In the soft undulating hills of the Danish countryside about 35 kilometers north of Copenhagen, you will find Wolfhouse; an old farmhouse built in 1875 in the typical style of the time. The entire house and property is designed to suit our lifestyle in the company of dogs. We don't have traditional kennels with individual runs, but run our dogs as a pack. Puppies are house raised and integrated into the pack at an early age so they learn the social skills required in order to be well functioning dogs.
Pernille with Multi CH World
Winner Wolfhouse Knock Out
The first two young Irish Wolfhound bitches entered the Monberg household in 1976. They were primarily meant to be my mother's dogs. However with her unexpected passing just three months after we had acquired the dogs I became the one to take over the responsibility of the hounds. The dogs and I quickly grew extremely attached to one another, so when I moved to a house of my own the following year I took the Wolfhounds with me. This was the beginning of a wonderful life in the company of dogs, a life of constantly learning about dog minds and their social lives. For me a life in the company of dogs has also meant a life of selectively trying to breed the best possible dogs, and having fun showing them.
In the early years the conformational quality of the dogs available in Denmark wasn't all that great, but I continued choosing the best possible sires for my bitches. During my first years as a breeder, I was lucky if there were one or two fair puppies in a litter. It has been a long and slow journey to get to where I am today, and the journey is far from over – there is always room for improvement. That is what makes breeding such a wonderful challenge. It is the thrill of eternally chasing perfection, without ever completely getting there, which keeps breeders on their toes.
As a breeder it is also important to acknowledge that your dogs have not emerged through spontaneous generation. They are the product of the work done by other breeders before you. You are merely the caretaker the genepool, which is later passed on to the breeders who follow you. This is a great responsibility.
In The Show Ring
INT CH Wolfhouse Melody Maker had an active show career till he was well past the age of 8 years. Even at the age of 8 he was able to compete and win BOB
World winner Multi CH Wolfhouse Knock Out won veterans class at Crufts and later that year won the World Winner title in Dortmund at the age of 7½ years.
CH Ebony Saragh of Nutstown was top winning Irish wolfhound in Denmark at the age of 9 years
Int CH Knallåsens Hortensia was Danish Specialty winner at the age of 8 years
CH Wolfhouse Pavane was Veteran World Winner at the age of 9 years and placed in the top 4 winning bitches at the EIWC show in Denmark the following day
CH Kellyhide Bernadette
In the past 35 years 198 wolfhounds in 26 litters have been born under the prefix of Wolfhouse. This has resulted in more than 90 Championship titles, national as well as international, a Junior World Winner (Multi CH Wolfhouse Pergolesi), a World Winner (Multi CH Wolfhouse Knock Out) and a Veteran World Winner (CH Wolfhouse Pavane). Today you will find Wolfhouse Irish wolfhounds and their descendants in many countries, including Denmark, Norway, Sweden, Finland, Latvia, Russia, Ukraine, Poland, Hungary, Czech, Germany, France, Italy, Switzerland, Luxembourg, Holland, Belgium, England, Canada, the U.S., Australia, South Africa, and I am sure that I have forgotten some. For decades, Wolfhouse Irish Wolfhounds have been among the top winning dogs in Denmark and they have always been able to compete on the international scene as well.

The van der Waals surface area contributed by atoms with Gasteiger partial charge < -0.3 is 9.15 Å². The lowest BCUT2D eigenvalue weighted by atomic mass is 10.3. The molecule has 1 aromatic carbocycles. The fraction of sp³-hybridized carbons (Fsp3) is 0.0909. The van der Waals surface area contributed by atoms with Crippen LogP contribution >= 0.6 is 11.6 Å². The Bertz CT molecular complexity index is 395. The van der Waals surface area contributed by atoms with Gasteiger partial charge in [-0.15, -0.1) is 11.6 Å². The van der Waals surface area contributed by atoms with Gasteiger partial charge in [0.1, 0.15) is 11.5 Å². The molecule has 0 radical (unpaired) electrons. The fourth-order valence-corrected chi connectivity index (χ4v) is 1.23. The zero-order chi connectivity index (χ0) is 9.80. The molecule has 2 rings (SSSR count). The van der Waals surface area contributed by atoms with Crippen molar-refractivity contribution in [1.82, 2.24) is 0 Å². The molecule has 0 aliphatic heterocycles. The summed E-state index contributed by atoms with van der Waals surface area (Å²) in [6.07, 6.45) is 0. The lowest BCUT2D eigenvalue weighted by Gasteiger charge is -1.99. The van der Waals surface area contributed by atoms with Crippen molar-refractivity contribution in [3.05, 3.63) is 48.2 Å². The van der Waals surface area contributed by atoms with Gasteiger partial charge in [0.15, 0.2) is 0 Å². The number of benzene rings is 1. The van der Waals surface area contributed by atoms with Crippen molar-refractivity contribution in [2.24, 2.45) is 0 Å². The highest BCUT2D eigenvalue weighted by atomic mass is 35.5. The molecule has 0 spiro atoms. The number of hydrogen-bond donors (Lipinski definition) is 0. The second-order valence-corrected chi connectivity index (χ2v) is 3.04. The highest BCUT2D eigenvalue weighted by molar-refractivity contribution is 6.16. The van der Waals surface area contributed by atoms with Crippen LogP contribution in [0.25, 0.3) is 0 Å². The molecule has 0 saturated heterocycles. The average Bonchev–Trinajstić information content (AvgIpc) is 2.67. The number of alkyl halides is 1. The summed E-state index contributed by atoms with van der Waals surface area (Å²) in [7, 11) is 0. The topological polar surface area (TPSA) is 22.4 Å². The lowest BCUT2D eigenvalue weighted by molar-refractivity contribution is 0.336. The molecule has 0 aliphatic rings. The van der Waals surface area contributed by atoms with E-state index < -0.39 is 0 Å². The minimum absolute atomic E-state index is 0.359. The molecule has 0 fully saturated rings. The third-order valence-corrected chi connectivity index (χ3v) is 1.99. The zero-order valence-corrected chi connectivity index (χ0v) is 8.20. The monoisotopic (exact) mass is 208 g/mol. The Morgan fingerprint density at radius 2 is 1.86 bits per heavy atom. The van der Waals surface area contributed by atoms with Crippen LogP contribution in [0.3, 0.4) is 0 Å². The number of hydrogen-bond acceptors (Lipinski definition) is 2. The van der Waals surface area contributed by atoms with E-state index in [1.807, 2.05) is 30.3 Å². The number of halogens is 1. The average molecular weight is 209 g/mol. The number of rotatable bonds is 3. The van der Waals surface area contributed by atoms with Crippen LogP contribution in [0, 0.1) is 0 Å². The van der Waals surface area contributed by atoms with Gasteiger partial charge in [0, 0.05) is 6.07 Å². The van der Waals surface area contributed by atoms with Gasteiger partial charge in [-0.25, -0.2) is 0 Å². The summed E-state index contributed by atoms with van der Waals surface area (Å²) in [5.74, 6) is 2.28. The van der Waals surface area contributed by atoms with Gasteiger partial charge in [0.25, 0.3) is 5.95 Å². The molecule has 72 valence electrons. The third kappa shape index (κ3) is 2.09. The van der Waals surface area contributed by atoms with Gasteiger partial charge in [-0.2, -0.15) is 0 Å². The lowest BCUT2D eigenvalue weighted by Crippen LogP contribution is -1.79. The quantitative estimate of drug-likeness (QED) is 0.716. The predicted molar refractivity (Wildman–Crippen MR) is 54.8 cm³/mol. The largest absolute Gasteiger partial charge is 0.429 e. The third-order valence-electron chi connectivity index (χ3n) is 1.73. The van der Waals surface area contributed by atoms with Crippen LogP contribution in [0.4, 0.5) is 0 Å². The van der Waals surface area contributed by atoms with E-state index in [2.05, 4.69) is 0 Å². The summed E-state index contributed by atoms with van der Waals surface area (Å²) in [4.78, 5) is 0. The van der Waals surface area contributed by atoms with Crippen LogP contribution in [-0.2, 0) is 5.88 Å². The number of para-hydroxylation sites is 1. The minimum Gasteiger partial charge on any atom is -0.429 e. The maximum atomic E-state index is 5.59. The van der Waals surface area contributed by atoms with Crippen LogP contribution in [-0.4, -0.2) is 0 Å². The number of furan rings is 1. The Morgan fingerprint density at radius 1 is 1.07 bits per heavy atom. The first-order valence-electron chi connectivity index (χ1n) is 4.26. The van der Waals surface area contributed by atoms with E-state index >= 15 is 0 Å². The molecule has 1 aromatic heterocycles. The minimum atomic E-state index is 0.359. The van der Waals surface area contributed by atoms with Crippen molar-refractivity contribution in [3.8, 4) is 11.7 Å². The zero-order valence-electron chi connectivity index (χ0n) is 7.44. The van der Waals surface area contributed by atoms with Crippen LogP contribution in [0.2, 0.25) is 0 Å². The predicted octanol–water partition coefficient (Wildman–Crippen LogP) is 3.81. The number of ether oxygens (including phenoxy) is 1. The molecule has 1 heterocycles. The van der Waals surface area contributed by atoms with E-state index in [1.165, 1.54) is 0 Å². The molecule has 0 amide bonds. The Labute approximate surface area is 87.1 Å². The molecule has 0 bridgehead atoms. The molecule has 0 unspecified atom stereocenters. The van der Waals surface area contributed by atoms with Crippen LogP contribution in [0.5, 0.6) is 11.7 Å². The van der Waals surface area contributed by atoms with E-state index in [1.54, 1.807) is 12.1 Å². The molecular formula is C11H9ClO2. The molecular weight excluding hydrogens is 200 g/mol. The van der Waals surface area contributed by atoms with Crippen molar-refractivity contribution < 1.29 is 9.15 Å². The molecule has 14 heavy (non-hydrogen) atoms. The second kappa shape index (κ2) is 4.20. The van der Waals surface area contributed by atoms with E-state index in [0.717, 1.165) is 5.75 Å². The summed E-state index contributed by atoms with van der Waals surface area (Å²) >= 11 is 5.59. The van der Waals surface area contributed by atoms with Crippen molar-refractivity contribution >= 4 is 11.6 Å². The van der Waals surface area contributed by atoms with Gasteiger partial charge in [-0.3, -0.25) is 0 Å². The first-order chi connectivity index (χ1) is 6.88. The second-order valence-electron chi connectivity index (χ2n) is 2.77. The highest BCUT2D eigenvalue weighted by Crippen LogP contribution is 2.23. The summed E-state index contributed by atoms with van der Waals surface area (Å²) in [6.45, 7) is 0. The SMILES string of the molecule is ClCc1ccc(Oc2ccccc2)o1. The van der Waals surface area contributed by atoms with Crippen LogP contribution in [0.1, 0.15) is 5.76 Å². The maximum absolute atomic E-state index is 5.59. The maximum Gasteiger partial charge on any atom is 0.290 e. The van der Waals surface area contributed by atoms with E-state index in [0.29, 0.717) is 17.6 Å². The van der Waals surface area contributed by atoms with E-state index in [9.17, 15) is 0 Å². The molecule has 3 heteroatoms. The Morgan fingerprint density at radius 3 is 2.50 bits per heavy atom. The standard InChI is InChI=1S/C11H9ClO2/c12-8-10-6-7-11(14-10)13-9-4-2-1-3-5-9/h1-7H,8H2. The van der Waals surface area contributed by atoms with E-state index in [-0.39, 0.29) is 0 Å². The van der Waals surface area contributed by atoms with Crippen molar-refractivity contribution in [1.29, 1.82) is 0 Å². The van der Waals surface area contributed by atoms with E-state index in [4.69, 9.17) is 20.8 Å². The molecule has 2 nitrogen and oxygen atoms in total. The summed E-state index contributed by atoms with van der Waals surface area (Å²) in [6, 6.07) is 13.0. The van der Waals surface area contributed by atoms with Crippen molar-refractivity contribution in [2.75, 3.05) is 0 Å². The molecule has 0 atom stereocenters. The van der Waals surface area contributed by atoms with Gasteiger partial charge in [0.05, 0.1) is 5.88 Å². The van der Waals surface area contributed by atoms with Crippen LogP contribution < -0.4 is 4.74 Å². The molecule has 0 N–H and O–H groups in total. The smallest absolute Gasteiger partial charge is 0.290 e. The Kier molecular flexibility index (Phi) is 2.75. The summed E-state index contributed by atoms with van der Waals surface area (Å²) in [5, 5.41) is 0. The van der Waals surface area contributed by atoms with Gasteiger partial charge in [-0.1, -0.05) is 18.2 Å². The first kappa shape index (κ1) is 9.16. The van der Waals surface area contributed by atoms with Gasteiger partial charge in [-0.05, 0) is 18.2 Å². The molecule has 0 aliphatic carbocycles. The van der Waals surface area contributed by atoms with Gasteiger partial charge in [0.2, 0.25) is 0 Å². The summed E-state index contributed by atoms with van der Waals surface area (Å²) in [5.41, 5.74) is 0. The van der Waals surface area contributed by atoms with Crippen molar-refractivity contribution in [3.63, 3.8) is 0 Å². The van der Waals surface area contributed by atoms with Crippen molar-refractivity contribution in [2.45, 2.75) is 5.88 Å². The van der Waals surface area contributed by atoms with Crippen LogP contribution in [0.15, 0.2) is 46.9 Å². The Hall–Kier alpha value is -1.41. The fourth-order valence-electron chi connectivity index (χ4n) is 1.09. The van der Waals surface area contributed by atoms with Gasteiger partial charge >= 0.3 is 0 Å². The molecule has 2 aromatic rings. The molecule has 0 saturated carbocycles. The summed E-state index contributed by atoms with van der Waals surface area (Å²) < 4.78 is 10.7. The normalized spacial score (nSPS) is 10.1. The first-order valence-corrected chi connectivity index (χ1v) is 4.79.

Dog showing is one of many elements in an ambitious breeding program; it is, however, of paramount importance that show ring achievements never becomes the sole focus. Breeding for single traits such as conformation, or “fixing” details by breeding away from - or towards - something, without keeping overall health, vitality and mentality of the dogs in mind is a one dimensional breeding program. Dog breeds which are bred for very specific tasks and qualities are generally vulnerable in the hands of inexperienced, ignorant and irresponsible breeders. Applying a holistic breeding program is the only way forward for purebred dogs.
In the Wolfhouse breeding programme, we have methodically selected for long-lived dogs by using males which have lived 10 -12 years, through the use of frozen semen, and bitches from families with good longevity. Although statistical calculations applied to smaller numbers, such as the dogs bred at Wolfhouse, may be more volatile, we are seeing results which can’t be ignored. Applying the holistic approach has clearly given a significant increase in mean average lifespan of the dogs we breed. Unfortunately this is not to be taken as a guarantee or a stamp of approval. This method only allows you to breed for a potential for longevity. There are a vast number of environmental factors, which come into play during the course of a lifetime, determining how well and how long that life will be. The holistic breeding approach is much more challenging and intriguing; there are numerous parameters to consider: conformation, function, mental disposition, environmental and last but most importantly potential for longevity. Our focus is to breed Wolfhounds which mature slowly, are fit, healthy and happy even into their veteran ages. (See article on Breeding for Health and Longevity.)
We do not frequently have litters, usually once a year and sometimes less, but when we do it is because we want something for ourselves out of a particular litter. Commercial litters are just not part of the breeding programme at Wolfhouse. It is simply too costly, too much work, and too draining emotionally to breed these dogs solely for the enjoyment of other people.